To own an iPad is to wonder, "Could I do all my work on it?" While the onscreen keyboard on an iPad is surprisingly functional, die-hard writers will crave a Bluetooth keyboard or a keyboard case, of which there are several good examples out there. The $99 Belkin Keyboard Folio differs from many other options because it's actually functional as a case, and tucks its keyboard out of the way, thanks to some clever design origami.
The gray-skinned Keyboard Folio is made of a synthetic material that's stiff, clean-looking, and comfortable to hold. Without an iPad 2 inside, it's one of the thinnest keyboard cases we've ever seen. The wraparound hole-dotted grip on the side edge resembles bicycle seat upholstery, but the whole package is easy to grip and not unattractive.
Inside, all surfaces are covered in soft black microfiber. Much as with Apple's original iPad case, the iPad 2 slides into the case snugly, while an additional flap effectively seals off the device from rampant crumbs or dust. The fit's snug enough and specific enough that an original iPad won't make it in.
With an iPad 2 inside it, the case looks like a regular folio case. At this point, you won't even see the keyboard. Lift the iPad 2-containing half of the case up, and the plastic keyboard reveals itself, hinged and hiding, secured by Velcro. The keyboard flips around and, once the device is in keyboard mode, the case stands propped up horizontally while the keyboard rests and stays put on the open back lid, thanks to friction from the microfiber interior. The end result is a well-propped-up and adjustably angled iPad 2, with a keyboard that rests out in the open with no side walls or case parts to cramp access to the keys. See the photos at the top of this review for more detail.
The Bluetooth keyboard component has internal rechargeable batteries, and a USB cable for charging up. Pairing was a simple process, although pressing the "pair" button on the top right side of our keyboard didn't work: we had to press the Backspace key instead. The keyboard's well-spaced, raised, square keys lie where you'd expect them to, and we found they responded well during extended typing, exhibiting the type of springy response you'd get from a laptop keyboard. A row of iOS-specific function keys control volume, play/pause, cut/paste, and assorted other shortcuts, but they won't provide alternatives to the need to reach up and touch the iPad screen from time to time to launch apps.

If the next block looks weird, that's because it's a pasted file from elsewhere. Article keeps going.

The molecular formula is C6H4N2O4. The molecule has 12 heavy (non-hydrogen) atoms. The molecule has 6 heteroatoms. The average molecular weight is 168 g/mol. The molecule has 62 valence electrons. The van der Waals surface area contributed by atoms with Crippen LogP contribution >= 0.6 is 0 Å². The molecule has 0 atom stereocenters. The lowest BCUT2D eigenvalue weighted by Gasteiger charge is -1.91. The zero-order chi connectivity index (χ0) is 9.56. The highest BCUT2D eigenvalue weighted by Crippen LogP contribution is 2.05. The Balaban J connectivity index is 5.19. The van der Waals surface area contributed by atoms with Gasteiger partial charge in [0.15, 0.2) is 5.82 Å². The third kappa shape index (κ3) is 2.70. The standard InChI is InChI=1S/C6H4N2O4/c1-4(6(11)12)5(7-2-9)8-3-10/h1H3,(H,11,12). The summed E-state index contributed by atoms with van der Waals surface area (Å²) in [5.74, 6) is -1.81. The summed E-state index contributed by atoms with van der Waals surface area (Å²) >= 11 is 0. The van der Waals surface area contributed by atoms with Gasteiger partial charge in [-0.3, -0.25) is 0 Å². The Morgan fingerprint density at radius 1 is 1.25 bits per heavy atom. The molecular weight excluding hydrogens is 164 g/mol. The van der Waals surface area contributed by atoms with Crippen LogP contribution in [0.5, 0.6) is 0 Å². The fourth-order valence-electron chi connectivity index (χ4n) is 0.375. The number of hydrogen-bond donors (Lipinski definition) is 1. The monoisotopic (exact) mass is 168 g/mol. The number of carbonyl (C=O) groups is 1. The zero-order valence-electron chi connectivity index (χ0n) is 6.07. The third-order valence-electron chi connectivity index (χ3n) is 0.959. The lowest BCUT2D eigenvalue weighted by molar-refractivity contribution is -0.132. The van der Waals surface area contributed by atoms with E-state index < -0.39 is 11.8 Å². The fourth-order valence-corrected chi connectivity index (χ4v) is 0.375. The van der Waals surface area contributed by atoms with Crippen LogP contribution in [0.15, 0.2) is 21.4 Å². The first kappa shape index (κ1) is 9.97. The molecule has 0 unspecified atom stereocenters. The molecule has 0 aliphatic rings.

Some people may not like the Belkin Keyboard Folio's slightly floppy design, although the friction-based stand holds up excellently on a desk. On a lap, you're not likely to be so lucky. Another plus to the Keyboard Folio's foldaway keyboard is that you can tuck the keyboard away and use the case as a picture frame or desk-based, stand-up screen.
We loved the versatility of the Belkin Keyboard Folio, and it might be the best case-keyboard combo we've seen yet. However, be forewarned that when the case is in folio mode the tucked-away keyboard adds significant thickness: it's thicker than two iPads stacked on top of each other at its thickest point (a little under 1.25 inches). It's obviously still very portable, however, and it's a case that's practically guaranteed not to ever risk scratching your iPad 2's screen. You just have to get used to the floppiness, and the abundance of folding flaps inherent in the design. iPad 2 keyboarders, we'd strongly recommend you check it out.